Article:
Mexican cartels: ready to meet Americans’ insatiable appetite for illegal narcotics

Methamphetamine, also known as crystal methDEA: Meth making Illinois comeback via Mexican cartels

https://www.ilnews.org/news/justice/dea-meth-making-illinois-comeback-via-mexican-cartels/article_bffd2f90-9f09-11e7-b789-1773257f4680.html

The Drug Enforcement Agency says Illinois’ meth problem is re-emerging and it’s not from domestic production. It’s coming from Mexico and one solution to combat the problem may be as simple as education.

DEA St. Louis Field Division Special Agent in Charge James Shorba oversees the southern third of Illinois, from Springfield down to Illinois’ southern border. He also oversees some of the Quad Cities, the states of Missouri, Kansas, Iowa, Nebraska and South Dakota.

 Shroba said there’s sometimes a “hyperfocus” on the significant problem of opioid abuse.

“I don’t know if it’s fair to say that we have a methamphetamine problem or an opioid problem, or a cocaine problem,” Shroba said. “Some Americans have an insatiable appetite for illegal narcotics.”

While the rates of overdose on meth don’t equal that of opioid overdose, “it’s still at alarmingly high rate,” Shroba said. “We forget that Mexican transnational organizations are the predominant producers of methamphetamine in the western hemisphere and they have an overabundant supply which has saturated streets all across America, in particular cities like Kansas City, St. Louis, [and] Fairview Heights.”

He said efforts years ago to curb domestic production of meth in makeshift labs worked.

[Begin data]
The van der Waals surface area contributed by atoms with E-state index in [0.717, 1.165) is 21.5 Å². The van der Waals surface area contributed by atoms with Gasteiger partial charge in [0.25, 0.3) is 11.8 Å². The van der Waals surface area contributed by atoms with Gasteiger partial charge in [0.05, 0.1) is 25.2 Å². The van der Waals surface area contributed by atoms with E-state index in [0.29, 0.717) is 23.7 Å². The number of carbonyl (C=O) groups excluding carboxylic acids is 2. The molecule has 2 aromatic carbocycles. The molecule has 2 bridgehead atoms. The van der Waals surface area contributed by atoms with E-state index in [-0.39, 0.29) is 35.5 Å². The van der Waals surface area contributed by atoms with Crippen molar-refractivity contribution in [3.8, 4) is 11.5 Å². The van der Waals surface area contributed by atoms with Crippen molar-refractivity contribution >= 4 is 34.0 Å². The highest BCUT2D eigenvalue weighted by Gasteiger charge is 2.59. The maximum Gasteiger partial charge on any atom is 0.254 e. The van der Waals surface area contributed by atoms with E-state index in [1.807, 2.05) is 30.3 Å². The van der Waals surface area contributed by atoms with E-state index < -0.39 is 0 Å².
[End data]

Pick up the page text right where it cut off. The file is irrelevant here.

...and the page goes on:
“But as the government has enacted different legislation by, for example, placing pseudoephedrine-based cold medicine behind the counter at a pharmacy, it’s acted as a disincentive for individuals to make it themselves,” Shroba said. “Well, in steps the Mexican cartels.”

 The street price of meth indicates a saturated market.

“Between 2007, if you were going to buy a gram of 100 percent pure methamphetamine in the US market,” Shroba said, “that would cost you about 300 bucks. In 2017, that would cost you about $65.”

There’s so much meth out there from Mexico Shroba said “our information is the cartels are restricting supply, so that they can bring the price back up.”

Just like on a popular TV show, the DEA can pinpoint where the meth flooding Illinois streets is coming from “because of the minerals that may be in the water or the concentration of other elements that might be present in that narcotic allows us to pin it down to a particular trafficking organization that made it,” Shroba said.

There are some interesting ways to get the narcotic across the border to places like Chicago, Kansas City or St. Louis.

  “You’re only limited by your imagination,” Shroba said. “I’ve seen everything from trafficking organizations using semi-submersible submarines to fishing vessels, high speed boats that are stripped down, put extra engines and all they have gasoline and narcotics on board.”

Then, Shroba said, there’s the sad stories of people being used as human mules to carry drugs over the border.

Shroba said the DEA assists in busting the big time drug dealers.

“We target the biggest and baddest drug dealers that are there, that are bringing in significant quantities to places like Belleville, and Fairview Heights or Springfield.”

But, Shroba said, “We’re not going to arrest our way out of this problem.”

“We have to have aggressive education programs in schools,” Shroba said. “We have to invest in the right places.”

“It’s those new first-time users,” Shroba said, “or those individuals who are potentially the new first-time users that we have to get to and we’ve got to get to them when they’re in grade school.”

 

One Response

  1. That poison is the most addictive and destructive drug of them all,and I applaud the dea for going after the maniacs that produce and sell that crap. One suggestion though,how about not saturating young peoples brains with Ritalin,and keeping them away from moms diet pills.

    I learned years ago when I was working side by side with law enforcement,that a lot of that poison is made right here,in the good ole USA,in rural areas throughout the country. Hopefully they are looking there also.

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